06 October 2002

You Lose Some, You Lose Some

Looks like I picked the wrong week to quit amphetamines. First, my favorite team loses. Loses badly. Plays ugly. Elephant-man ugly. Beaten like a red-headed step-child. Then, my second favorite team loses. Beaten not so badly, but beaten nonetheless.

So, congratulations are in order:

To the Twins Geek, for doing a great job of following and analyzing the Twins throughout their year. And to Aaron, who really did a great job of analyzing the playoff teams himself, though it's a little late for all that now. To the Twinkies, of course, for progressing to the ALCS. Send those Angels back to heaven, if you don't mind.

I actually haven't followed the Twins-A's series closely enough to comment on it much, but suffice it to say that if you can hold Miguel Tejada, David Justice, Terrence Long and Ramon Hernandez to a combined batting average under .200, you have a pretty good shot at winning. Oakland mostly got the pitching it needed, three quality starts in five games, though the relievers did not do so well to stop the bleeding when they needed to. This notion that the Metrodome somehow intimidates opposing teams into playing badly is, as they say in France, poppy-coque. Both teams have to play there, and without having had a sellout, playoff crowd at the Triple-H in eleven years, there's no reason that the Twins should be any more adapted to the circumstances than should the Athletics.

My condolances go out to fellow blogger, Elephants in Oakland. The interesting thing about a blog dedicated to observations and analysis of just one team is that you get really detailed, in-depth commentary on a team you would not otherwise be able to read about were you not in that city. And of course, you're getting fans' perspectives on the team, so you get commentary you might not normally hear from the genetically cloned sportswriters who simply parrot whatever they think people want to read (...even Epsilons are useful...). However, the fact that a fan is willing to spend so much of his/her time and energy following and commenting on one team means that you are getting the perspective of a fan in the very definition of the word: a Fanatic. Totally ape-shit. Now, given their locality and fervor for the team, it seems to me that they probably know a little more about the situations across the Bay than I do, but it is at least possible, I think, that perhaps Art Howe is not, in fact, the Anti-Christ, and that every move he makes is not necessarily wrong. Howe was given a team that was expected to contend, a team that was expected to feel a big absence when The Giambino defected, and didn't miss a beat. I think that a manager who's used to getting .320/40hr/120rbi out of his first baseman and who's then given Scott Hatteberg, and still wins 103 games in the regular season, deserves at least a little credit.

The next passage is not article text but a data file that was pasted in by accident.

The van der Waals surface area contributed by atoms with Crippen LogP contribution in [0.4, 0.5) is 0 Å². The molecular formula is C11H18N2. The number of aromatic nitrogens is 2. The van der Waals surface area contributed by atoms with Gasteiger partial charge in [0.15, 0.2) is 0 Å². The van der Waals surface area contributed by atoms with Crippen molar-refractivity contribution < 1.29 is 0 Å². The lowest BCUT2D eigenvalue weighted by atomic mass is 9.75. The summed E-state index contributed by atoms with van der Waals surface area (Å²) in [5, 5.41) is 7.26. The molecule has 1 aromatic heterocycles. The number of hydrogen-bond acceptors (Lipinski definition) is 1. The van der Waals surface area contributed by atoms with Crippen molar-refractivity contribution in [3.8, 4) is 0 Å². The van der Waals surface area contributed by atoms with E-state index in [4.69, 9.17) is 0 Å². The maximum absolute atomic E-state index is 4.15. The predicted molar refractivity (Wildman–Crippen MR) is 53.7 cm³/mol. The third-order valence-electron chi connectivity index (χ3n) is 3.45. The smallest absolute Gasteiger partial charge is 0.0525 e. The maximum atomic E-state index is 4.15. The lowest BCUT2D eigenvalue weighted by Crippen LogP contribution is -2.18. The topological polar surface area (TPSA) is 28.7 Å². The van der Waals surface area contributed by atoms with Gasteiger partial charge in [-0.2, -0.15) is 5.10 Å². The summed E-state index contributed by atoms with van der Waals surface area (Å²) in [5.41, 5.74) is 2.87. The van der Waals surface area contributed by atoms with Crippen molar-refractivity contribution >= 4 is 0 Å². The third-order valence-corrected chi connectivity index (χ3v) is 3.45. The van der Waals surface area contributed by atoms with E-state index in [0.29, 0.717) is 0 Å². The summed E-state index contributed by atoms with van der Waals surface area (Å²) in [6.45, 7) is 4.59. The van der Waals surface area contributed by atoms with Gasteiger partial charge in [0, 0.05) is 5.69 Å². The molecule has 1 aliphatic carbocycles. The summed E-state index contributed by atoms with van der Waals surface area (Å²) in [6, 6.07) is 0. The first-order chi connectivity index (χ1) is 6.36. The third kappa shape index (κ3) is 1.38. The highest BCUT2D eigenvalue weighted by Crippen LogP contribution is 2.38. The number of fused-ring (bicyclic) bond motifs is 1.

I don't know how impulsive a man Billy Beane is, and I hope Howe doesn't lose his job over this. But it seems to me that the A's had some of the same problems as the Yankees did in their series. The Yanks are usually built for the Short Series, with four quality starters, patient hitters with power, and solid defense. They often don't have a great fifth starter, or a league leading offense, but they have enough to be top-five in pitching and offense, and in the Short Series, they have enough pitching to give the offense a chance to make a game out of it. This year, they seem to have gone with a different approach. They had six quality starters, meaning that they had to put two of their best pitchers in the bullpen, out of their normal roles, and it showed. They had a great offense, hitting homers and walking like it was going out of style, but also striking out a lot. Their defense was sub-par, at best, and terrible up the middle, except for Posada. Jeter, Soriano and Bernie Williams all have perhaps the least range of anyone in the majors at their respective positions. Over the course of a full season, playing often against lesser teams, these things even out. A 2B who hits over .300 with 39 homers and 40+ steals makes up for making more errors than the first version of Windows and striking out more often than John Tesh's attempts at a musical career. But in a short series, against good pitching, that same 2B gets all of two hits the entire series, misses routine grounders (both to his right and right to him) AND interferes with two differnet outfielders on plays they could have made if not for his intrusive presence in the no-mans'-land between second base and right center field. Jeter hit .500 with two homers, but again, did not make plays on grounders that most other shortstops can reach with ease. Those are the things a team has to do to win a series like this, because against playoff pitching, it's rare that you can just bludgeon a team into submission. Especially if your own pitchers have a collective 8.21 ERA. Ouch.

Well, at least SanFran is still Alive, and my pich for the Cards/D-Backs series was right. It would be neat to see an all-Midwest World Series, but I'm getting ahead of myself. More coming soon....

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